The donors were Bea and Edmund Smith, now of Fort Madison, who acquired it from Mrs. Jones  and eventually decided that it belonged back in Chariton, where Nelle had lived for many years.

Mrs. Jones told them that the clock had hung on the wall of a Lucas County one-room school that she  attended and that she had purchased it as a reminder of those school days. I'd hoped to be able to determine which school, but fell short.

What I do know is that Nelle, born in Illinois, arrived in Russell with her family about 1891 and that she was a 1903 graduate of Russell High School. So the school most likely would have been located very near Russell. it's possible that her purchase was made during the late 1950s when many country schools were consolidated to form the Russell district and the contents of all the rural schools were gathered in the gymnasium at Russell and sold (I vaguely remember being there, but haven't tracked down the date).

Nelle's parents were William H. and Mary J. (Foulke) Argo. William was associated with Reuel R. Fogg in the operation of Russell's lumber yard. After Fogg sold the operation to Eikenberry & Co. of Chariton during 1902, Argo accepted a position as traveling salesman for the Carr-Adams Sash and Door Co. of Des Moines. A couple of years later, the Argos moved to a home on North Grand Street in Chariton and Nelle moved with them.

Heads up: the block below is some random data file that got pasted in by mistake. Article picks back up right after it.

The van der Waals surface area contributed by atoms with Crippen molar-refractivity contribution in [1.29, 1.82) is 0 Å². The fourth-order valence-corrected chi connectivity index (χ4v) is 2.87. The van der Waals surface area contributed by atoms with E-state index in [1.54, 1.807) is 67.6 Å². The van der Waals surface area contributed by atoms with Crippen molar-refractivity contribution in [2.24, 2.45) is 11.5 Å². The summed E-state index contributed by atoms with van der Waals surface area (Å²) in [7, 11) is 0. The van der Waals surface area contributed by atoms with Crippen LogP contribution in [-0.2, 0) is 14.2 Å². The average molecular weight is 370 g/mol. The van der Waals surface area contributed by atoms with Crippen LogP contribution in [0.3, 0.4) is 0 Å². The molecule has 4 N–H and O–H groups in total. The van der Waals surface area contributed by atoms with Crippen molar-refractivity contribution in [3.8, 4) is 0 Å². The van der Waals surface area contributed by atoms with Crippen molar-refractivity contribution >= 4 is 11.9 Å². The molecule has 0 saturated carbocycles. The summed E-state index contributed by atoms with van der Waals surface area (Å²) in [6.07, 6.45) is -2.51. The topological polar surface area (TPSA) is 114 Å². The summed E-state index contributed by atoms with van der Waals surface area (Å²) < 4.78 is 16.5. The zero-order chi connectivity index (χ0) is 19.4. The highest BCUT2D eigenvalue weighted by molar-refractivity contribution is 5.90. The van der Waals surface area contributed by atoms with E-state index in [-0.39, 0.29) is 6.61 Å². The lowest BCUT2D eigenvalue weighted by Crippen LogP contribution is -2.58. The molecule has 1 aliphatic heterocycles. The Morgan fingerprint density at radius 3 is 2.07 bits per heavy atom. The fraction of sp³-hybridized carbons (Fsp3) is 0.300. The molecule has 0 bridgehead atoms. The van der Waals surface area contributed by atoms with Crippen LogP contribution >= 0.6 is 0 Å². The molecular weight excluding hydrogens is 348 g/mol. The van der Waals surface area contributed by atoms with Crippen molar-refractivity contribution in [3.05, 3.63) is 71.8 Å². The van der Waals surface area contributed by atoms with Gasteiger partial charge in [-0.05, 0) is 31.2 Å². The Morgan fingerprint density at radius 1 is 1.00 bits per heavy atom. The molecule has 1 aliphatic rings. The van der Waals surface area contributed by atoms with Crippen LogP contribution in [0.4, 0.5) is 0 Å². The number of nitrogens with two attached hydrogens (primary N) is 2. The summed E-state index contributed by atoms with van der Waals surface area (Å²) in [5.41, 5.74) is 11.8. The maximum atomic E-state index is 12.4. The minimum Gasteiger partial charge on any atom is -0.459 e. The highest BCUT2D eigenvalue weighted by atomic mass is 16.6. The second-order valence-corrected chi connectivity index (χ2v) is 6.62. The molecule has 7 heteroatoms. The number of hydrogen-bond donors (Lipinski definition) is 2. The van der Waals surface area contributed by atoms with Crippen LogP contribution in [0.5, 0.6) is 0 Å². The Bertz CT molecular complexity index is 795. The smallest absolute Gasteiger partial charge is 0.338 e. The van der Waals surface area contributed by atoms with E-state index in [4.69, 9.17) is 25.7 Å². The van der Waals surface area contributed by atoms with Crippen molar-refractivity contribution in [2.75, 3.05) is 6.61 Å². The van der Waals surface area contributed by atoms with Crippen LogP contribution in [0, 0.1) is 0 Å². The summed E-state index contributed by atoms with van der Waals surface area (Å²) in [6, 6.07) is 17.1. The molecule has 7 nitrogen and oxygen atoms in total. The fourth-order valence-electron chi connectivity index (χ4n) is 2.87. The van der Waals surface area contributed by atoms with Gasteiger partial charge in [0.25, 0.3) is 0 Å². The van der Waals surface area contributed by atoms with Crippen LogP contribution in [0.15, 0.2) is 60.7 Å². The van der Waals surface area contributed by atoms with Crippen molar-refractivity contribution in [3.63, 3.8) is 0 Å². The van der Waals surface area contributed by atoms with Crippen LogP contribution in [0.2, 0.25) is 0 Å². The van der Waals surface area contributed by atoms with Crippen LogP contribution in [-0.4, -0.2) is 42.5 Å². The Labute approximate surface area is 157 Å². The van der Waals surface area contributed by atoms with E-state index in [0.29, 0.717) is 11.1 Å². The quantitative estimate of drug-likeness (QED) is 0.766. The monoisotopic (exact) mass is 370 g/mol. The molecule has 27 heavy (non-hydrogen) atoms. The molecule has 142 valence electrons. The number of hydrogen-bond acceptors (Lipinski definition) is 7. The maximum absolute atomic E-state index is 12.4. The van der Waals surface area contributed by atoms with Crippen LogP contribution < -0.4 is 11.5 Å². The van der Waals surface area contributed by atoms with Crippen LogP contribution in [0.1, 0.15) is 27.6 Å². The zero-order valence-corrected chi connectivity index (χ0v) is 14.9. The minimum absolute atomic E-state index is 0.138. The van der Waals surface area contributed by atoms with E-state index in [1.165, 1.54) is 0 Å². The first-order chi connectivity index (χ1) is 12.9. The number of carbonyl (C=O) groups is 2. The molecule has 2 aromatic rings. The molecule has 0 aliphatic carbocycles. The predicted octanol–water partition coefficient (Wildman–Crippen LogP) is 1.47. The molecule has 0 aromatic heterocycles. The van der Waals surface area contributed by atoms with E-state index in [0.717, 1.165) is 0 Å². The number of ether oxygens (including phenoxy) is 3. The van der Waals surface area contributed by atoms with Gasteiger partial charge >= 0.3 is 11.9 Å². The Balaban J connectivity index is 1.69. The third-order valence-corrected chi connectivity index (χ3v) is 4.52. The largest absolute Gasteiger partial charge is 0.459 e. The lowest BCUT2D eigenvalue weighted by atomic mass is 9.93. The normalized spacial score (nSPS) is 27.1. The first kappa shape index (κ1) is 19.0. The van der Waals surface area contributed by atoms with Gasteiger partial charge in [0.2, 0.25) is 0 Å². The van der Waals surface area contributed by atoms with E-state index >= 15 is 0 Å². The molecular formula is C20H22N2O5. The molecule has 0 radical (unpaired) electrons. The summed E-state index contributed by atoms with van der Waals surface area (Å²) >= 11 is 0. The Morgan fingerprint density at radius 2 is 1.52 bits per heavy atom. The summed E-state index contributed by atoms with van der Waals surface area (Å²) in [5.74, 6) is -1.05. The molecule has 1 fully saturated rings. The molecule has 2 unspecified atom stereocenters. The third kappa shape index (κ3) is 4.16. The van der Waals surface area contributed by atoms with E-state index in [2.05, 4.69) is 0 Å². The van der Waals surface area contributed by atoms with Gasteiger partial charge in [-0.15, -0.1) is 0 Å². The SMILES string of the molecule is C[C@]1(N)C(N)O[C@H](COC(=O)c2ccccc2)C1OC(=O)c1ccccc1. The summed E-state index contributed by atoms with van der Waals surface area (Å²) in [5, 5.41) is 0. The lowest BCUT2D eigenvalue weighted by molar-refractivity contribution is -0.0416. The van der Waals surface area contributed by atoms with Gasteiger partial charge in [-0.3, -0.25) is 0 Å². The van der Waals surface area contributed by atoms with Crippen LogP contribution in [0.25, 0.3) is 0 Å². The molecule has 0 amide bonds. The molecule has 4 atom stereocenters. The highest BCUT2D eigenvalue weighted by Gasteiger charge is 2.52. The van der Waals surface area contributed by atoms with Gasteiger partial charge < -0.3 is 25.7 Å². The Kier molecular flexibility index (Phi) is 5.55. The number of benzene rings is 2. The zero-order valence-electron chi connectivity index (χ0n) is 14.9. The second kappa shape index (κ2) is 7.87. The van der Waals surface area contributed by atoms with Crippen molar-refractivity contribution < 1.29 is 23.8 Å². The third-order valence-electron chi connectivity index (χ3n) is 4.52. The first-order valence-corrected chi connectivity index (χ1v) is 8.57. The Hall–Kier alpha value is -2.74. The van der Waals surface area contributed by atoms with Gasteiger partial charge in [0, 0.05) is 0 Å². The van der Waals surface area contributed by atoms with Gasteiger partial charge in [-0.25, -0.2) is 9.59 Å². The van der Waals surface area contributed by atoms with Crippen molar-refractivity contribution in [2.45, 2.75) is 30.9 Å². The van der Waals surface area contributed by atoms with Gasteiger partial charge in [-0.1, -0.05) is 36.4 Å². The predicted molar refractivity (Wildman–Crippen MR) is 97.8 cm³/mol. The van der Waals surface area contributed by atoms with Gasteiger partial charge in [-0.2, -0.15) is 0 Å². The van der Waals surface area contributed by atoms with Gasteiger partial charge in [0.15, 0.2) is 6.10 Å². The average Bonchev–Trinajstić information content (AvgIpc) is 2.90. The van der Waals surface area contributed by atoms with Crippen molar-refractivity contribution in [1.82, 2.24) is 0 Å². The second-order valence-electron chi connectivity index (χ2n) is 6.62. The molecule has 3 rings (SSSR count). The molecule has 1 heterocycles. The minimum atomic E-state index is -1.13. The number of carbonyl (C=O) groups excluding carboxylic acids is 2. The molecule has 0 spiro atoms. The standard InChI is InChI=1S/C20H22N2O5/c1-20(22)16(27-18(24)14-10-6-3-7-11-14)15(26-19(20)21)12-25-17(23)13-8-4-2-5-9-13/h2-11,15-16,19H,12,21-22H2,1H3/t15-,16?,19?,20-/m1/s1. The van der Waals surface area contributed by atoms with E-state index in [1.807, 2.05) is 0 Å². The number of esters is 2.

The senior Argos were indulgent and relatively affluent parents and Nelle, quite the social butterfly and traveler --- if early newspaper reports are indication --- but in no hurry to marry. She went to work while living at home as a trimmer for Chariton millinery establishments, then moved to Moravia to follow her trade there and finally accepted a position as a trimmer in a Monmouth, Illinois, millinery shop.

In Monmouth, Nelle met and married during 1915 James Weber Van Valkenburg, some 10 years her senior and partner with his father in a prosperous hardware store. By this time, she was both creating and trimming her own hat collections, marketing through retail dealers in women's clothing and accessories in Monmouth and elsewhere.

This marriage did not make it thought the 1920s, however, and after the divorce Nelle married an automobile salesman named Dwight Burnett Jones and they settled down near Peoria, where she continue to create collections of hats.